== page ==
The Best Cacio e Pepe in Rome: 10 Must-Visit Restaurants

It only takes three ingredients to make one of Rome’s stand-out dishes.
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Close up of a bowl of cacio e pepe pasta on top of a menu

I blame my Italian heritage for my undying love of carbohydrates. I grew up eating penne, fusilli, or tortellini each night at dinner. And truth be told, I have no desire to be weaned off pasta. There are few dishes that can compete with the satisfaction of a comforting bowl of noodles. And in Italy, there are seemingly endless variants to choose from. But of all the pasta recipes that exist in Italy, one stands above the others. Cacio e Pepe (literally meaning “cheese and pepper”) is my unrivaled favorite dish.

This Roman pasta is made using only three ingredients! Tonnarelli, a long, fresh pasta from the Lazio and Abruzzo regions with slightly square edges; pecorino, a hard, salty cheese made from sheep’s milk, and freshly cracked black pepper which, as it turns out, is an extremely versatile condiment. Then, everything is carefully melded together with a healthy dash of starchy pasta water–an essential ingredient for creating a silky smooth sauce–making it ready to eat.

While restaurants in Rome often substitute spaghetti for tonnarelli or add too much parmigiano into the mix to cut down on the tartness of the sheep’s cheese, I’m a pecorino purist and prefer to enjoy the recipe the way it was intended—in all its savory glory. After eating my way through hundreds of bowls of cacio e pepe in Rome, I’m excited to share my favorite places to enjoy this delicious dish!

Where To Find The Best Cacio e Pepe In Rome

  1. Grappolo d’Oro
  2. Trattoria Da Felice
  3. Osteria da Zi Umberto
  4. Pigneto Quarantuno
  5. Hostaria Romana
  6. Settimo Terrace
  7. L’Osteria di Monteverde
  8. Cesare al Casaletto
  9. Lo’Steria
  10. Sforno

1. Grappolo d’Oro

If I had to pick just one favorite trattoria in Rome, Grappolo d’Oro would be it. Friendly, reliable, well-priced, and located around the corner from Campo de’ Fiori, it’s una certezza as we say in Italian — a guarantee. One of the city’s “slow food restaurants”, it uses quality ingredients to create excellent Roman classics, from cacio e pepe and carbonara to seasonal dishes with artichokes and foraged greens. There’s also a nice array of vegetable sides for vegetarians, including pumpkin parmigiana, Panzanella salad, and deep-fried eggplant patties. Grappolo d’Oro has indoor and outdoor seating.

Grappolo d’Oro
Piazza della Cancelleria 80

Bowl of pasta with cheese sprinkled on top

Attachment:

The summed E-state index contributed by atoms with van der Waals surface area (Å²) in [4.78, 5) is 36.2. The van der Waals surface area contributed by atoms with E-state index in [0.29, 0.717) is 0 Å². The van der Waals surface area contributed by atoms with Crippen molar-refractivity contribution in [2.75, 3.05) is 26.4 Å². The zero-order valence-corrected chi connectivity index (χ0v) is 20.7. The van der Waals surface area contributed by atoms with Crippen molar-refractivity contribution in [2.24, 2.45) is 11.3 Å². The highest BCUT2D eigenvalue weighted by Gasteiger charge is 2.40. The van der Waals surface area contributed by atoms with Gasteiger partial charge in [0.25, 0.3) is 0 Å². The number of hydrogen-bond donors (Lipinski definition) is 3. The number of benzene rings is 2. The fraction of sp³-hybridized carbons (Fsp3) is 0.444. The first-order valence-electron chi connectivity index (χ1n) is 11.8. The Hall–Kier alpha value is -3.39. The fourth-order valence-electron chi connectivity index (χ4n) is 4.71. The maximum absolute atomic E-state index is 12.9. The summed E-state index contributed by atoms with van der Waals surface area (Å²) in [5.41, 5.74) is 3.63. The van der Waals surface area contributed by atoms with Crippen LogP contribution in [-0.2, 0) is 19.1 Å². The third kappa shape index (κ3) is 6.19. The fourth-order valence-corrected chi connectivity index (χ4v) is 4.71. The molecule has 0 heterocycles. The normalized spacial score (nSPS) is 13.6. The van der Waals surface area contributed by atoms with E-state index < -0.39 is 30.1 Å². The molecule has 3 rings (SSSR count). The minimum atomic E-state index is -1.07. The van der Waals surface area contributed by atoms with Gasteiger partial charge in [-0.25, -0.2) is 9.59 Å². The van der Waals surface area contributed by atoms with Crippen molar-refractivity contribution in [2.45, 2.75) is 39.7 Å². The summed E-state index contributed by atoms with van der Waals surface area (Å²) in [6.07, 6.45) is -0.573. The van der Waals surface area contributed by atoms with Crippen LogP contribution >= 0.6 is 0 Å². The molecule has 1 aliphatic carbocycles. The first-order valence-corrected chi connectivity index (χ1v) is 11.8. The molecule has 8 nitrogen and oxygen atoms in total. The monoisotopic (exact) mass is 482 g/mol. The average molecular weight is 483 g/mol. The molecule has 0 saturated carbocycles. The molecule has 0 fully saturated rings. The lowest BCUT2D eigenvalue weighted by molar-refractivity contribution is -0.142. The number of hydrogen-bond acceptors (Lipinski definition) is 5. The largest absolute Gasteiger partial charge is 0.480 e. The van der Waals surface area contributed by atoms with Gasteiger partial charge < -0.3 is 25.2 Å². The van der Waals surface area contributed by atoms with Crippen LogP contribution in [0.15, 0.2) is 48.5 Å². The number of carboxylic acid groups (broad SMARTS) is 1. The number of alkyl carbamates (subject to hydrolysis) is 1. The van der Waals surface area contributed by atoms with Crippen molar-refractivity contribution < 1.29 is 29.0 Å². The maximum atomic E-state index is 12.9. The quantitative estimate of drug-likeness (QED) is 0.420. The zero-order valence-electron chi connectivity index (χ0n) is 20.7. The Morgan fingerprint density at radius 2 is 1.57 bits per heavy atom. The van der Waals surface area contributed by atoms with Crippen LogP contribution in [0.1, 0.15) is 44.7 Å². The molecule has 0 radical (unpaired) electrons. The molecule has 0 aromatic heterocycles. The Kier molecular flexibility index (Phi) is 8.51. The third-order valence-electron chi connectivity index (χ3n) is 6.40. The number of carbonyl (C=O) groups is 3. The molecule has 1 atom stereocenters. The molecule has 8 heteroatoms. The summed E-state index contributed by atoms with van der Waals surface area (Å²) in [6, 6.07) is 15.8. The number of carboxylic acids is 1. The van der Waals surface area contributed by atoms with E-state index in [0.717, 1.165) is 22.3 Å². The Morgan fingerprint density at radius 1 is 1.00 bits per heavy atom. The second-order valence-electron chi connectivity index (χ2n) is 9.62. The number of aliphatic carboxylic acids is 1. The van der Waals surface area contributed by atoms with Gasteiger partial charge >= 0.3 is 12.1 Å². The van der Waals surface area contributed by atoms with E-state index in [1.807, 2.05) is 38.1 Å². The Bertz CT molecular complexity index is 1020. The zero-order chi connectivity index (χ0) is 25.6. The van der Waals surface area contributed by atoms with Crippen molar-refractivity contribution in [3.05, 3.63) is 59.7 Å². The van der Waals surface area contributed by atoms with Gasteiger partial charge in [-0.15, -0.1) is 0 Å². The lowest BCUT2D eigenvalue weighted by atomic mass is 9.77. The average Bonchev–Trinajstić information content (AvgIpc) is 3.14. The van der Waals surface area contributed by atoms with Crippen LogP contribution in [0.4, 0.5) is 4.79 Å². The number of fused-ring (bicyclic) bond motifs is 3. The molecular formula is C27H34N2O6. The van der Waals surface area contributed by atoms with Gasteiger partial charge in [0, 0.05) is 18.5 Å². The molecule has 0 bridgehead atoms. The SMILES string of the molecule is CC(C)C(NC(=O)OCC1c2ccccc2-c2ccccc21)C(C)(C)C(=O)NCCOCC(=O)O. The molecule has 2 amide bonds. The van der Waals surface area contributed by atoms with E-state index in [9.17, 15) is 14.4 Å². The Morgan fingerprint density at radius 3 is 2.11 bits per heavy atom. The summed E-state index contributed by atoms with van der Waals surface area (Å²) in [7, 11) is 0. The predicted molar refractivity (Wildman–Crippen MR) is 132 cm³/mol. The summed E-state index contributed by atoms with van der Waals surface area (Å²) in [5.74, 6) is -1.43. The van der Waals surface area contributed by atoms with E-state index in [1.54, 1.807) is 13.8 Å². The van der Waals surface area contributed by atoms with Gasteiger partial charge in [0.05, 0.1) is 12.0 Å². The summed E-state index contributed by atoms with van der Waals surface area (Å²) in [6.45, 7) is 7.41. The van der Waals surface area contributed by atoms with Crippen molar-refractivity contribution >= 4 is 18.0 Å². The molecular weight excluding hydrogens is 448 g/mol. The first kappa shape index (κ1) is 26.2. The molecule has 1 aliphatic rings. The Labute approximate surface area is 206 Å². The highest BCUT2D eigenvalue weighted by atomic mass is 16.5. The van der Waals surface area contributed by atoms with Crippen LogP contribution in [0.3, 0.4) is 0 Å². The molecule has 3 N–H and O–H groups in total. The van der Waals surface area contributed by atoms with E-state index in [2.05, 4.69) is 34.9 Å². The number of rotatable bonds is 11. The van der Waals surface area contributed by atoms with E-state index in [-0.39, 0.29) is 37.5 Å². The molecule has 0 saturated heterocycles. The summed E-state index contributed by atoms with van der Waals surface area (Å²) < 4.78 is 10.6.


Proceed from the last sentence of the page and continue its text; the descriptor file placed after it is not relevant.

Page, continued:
2. Felice A Testaccio

Felice in Testaccio is one of the best restaurants in the city and is well known for serving a superlative cacio e pepe. Here, a waiter mixes your bowl of pasta directly at your table, carefully incorporating the ingredients until every noodle is generously layered with cheesy goodness. With its retro checkered floors and local feel, this stylish bistro has been popular since it first opened in 1936, so be sure to book your table well in advance.

Felice A Testaccio
Via Mastro Giorgio, 29, 00153 Roma RM

Animated gif of someone mixing a bowl of pasta with a fork and a spoon

2. Osteria da Zi Umberto

One of Trastevere’s classic trattorias, Zi Umberto hits all the right buttons: location, price point, and style. It’s no-frills, but that’s what we love in Rome, right? It’s a little boisterous but not too over-the-top. I love the cacio e pepe here: it’s creamy and slightly less sharp than others, though I often end up choosing a cacio e pepe variant that only Zi Umberto has on the menu: short casarecce pasta with pecorino and cicoria, a bitter leafy green that complements the saltiness of the cheese really well. PS I’ve also seen Jude Law here twice.

Osteria da Zi Umberto
Piazza di S. Giovanni della Malva, 14, 00153 Roma RM

4. Pigneto Quarantuno

Pigneto Quarantuno is a low-key restaurant located along the main street in Pigneto and is considered to be one of Rome’s hidden gems. Everything here is excellent, from the creative antipasti and wine list to the creative pasta dishes and main entrées. The cacio e pepe is rich and creamy, salted to the perfect degree, and just peppery enough. Although I’m a cacio e pepe die-hard, the menu here is so tantalizing, sometimes I can’t help but order something a little more creative. Their mezze maniche pasta with pumpkin, caramelized onion, and pecorino is excellent.